The Worldwide LHC Computing Grid (WLCG) is a global collaboration of computer centres. It was launched in 2002 to provide a resource to store, distribute and analyse the 15 petabytes (15 million gigabytes) of data generated every year by the Large Hadron Collider (LHC).
In 1999, when work began on the design of a computing system for LHC data analysis, it rapidly became clear that the required computing power was far beyond the funding capacity available to CERN. On the other hand, most of the laboratories and universities collaborating on the LHC had access to national or regional computing facilities.
These were integrated into a single LHC computing service – the Grid – in 2002. It now links thousands of computers and storage systems in over 140 centres across 35 countries. These computer centres are arranged in "Tiers", and together serve a community of over 8000 physicists with near real-time access to LHC data. The Grid gives users the power to process, analyse and in some cases to store LHC data.
The WLCG is the world's largest computing grid. It is based on two main grids – the European Grid Infrastructure in Europe, and Open Science Grid in the US – but has many associated regional and national grids (such as TWGrid in Taiwan and EU-IndiaGrid, which supports grid infrastructures across Europe and Asia).
This grid-based infrastructure is the most effective solution to the data-analysis challenge of the LHC, offering many advantages over a centralized system. Multiple copies of data can be kept at different sites, ensuring access for all scientists independent of geographical location; there is no single point of failure; computer centres in multiple time zones ease round-the-clock monitoring and the availability of expert support; and resources can be distributed across the world, for funding and sociological reasons.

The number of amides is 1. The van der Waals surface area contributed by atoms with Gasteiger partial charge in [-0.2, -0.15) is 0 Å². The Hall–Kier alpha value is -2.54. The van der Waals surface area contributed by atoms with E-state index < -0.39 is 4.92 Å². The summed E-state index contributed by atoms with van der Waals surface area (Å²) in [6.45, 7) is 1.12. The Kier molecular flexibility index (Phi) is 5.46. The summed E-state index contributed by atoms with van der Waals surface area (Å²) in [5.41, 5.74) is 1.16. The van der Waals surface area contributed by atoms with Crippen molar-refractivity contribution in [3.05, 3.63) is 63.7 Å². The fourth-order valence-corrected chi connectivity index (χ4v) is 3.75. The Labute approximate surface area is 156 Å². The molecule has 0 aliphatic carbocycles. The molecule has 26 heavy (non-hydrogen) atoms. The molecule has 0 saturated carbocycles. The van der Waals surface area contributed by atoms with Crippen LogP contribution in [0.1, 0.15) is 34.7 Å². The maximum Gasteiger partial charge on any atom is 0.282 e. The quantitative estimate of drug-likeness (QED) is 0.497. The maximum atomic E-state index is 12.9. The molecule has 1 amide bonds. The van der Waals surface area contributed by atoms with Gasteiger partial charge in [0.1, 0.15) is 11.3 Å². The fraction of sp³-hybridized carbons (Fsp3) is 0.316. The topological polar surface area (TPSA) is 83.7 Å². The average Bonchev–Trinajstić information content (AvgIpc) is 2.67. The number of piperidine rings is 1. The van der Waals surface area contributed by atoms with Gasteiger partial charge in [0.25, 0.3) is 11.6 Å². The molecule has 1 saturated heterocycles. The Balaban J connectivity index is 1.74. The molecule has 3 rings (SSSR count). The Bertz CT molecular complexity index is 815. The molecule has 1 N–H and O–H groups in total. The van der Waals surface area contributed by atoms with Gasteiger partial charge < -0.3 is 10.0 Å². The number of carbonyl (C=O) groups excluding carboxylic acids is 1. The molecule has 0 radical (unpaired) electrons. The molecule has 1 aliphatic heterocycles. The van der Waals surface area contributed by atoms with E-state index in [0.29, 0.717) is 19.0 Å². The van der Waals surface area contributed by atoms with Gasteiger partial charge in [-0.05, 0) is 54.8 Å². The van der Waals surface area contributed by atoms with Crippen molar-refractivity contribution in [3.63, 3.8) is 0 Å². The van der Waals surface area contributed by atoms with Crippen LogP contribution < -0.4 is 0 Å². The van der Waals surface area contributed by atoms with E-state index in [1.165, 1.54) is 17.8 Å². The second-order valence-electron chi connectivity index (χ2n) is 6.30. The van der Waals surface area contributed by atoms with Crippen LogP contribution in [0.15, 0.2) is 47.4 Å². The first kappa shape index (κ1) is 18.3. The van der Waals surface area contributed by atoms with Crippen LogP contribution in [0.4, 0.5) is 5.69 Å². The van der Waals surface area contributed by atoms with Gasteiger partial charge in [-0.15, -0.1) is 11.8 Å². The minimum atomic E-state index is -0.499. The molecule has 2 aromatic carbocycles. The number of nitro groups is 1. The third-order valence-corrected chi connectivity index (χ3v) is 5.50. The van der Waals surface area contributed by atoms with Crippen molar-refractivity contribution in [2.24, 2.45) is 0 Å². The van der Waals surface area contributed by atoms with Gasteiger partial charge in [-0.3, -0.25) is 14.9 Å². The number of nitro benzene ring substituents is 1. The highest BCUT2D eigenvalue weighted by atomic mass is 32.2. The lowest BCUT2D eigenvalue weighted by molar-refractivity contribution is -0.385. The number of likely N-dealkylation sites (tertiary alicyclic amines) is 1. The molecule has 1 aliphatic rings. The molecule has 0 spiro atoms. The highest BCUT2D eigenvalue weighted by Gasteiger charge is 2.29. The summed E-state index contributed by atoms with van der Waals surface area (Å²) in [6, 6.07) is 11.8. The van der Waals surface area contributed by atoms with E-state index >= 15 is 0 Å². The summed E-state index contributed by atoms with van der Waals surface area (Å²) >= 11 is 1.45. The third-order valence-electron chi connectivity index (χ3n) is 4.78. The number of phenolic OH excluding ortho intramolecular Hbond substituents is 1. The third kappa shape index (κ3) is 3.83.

For more on grid computing, check out GridCafé
Using the Grid
With more than 8000 LHC physicists across the four main experiments – ALICE, ATLAS, CMS and LHCb – actively accessing and analysing data in near real-time, the computing system designed to handle the data has to be very flexible.
WLCG provides seamless access to computing resources which include data storage capacity, processing power, sensors, visualization tools and more. Users make job requests from one of the many entry points into the system. A job request can be almost anything – storage, processing capacity, or availability of analysis software, for example. The computing Grid establishes the identity of the user, checks their credentials, and searches for available sites that can provide the resources requested. Users do not have to worry about where the computing resources are coming from – they can tap into the Grid's computing power and access storage on demand.
Tier 0 of the Grid runs around one million jobs per day. Peak data-transfer rates of 10 gigabytes per second – the equivalent of two full DVDs of data per second – are not unusual.